Coupon extensions like Honey and Capital One Shopping belong to many of the most popular affiliate networks like ShareASale, Impact, and PepperJam. This means that if Honey or CapitalOne Shopping source a sale on your website, and if you use an affiliate program, you will be charged a fee for that sale.
This makes sense on the surface.
If Honey sources the sale, then there should be no reason not to pay them a commission. In this case, the affiliate program worked exactly as intended.
But in many cases, this is far from what is actually happening behind the scenes. In fact, because coupon browser extensions like Honey are installed by shoppers, and operate on the browser level, they have an elevated level of permissions to run scripts and inject cookies that hold the potential to fundamentally alter affiliate attribution data, and artificially inflate commission payments.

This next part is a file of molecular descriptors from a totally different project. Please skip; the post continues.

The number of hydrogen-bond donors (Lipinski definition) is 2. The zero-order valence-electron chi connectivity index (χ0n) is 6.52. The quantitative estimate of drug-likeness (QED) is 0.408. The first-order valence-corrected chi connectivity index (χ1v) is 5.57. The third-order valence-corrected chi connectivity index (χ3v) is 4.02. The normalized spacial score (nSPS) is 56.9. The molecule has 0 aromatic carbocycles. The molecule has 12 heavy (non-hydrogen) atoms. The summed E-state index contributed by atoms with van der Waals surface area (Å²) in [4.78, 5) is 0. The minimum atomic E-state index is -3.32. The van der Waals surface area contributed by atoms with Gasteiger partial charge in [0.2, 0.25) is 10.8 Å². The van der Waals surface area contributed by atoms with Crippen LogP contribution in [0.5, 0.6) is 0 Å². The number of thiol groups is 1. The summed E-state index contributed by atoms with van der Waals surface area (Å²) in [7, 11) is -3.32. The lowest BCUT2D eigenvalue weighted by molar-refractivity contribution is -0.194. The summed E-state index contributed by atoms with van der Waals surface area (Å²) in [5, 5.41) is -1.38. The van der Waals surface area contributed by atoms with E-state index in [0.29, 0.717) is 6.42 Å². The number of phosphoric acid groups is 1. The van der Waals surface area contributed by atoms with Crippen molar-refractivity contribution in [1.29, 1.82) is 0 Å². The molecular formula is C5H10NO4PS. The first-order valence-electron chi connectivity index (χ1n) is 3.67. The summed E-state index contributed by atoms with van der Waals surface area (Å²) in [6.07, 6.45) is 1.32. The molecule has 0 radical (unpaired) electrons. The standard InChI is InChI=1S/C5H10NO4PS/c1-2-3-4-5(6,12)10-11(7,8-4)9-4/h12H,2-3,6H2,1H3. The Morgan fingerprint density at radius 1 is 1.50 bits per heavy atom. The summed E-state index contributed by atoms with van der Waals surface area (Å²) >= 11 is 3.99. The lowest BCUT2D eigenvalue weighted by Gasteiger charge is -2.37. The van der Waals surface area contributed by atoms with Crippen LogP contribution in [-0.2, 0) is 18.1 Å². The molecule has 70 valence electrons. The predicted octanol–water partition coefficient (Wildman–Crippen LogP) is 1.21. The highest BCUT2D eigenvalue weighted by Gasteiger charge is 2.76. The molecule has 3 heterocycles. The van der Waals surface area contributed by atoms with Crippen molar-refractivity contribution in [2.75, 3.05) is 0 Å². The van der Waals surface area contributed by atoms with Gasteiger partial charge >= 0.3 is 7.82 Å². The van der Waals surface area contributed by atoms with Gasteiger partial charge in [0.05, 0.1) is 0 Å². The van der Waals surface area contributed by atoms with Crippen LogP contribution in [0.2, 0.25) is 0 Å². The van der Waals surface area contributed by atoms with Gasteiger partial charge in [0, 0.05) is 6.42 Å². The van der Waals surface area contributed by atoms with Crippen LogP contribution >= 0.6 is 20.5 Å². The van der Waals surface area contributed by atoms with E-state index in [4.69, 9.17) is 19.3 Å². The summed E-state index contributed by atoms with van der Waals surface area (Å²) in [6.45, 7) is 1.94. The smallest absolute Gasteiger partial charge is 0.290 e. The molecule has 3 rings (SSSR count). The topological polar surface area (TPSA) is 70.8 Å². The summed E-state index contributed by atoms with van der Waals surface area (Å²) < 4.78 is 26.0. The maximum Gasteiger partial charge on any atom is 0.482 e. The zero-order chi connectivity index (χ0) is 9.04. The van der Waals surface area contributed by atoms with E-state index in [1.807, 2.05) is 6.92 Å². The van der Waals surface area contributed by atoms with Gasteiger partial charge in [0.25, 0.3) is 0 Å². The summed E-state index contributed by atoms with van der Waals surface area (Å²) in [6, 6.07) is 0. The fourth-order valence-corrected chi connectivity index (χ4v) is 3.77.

How Does it Happen?
Let’s see how the use of Honey, when used by a shopper on a site that is part of an affiliate program, adjusts the flow from earlier in this whitepaper: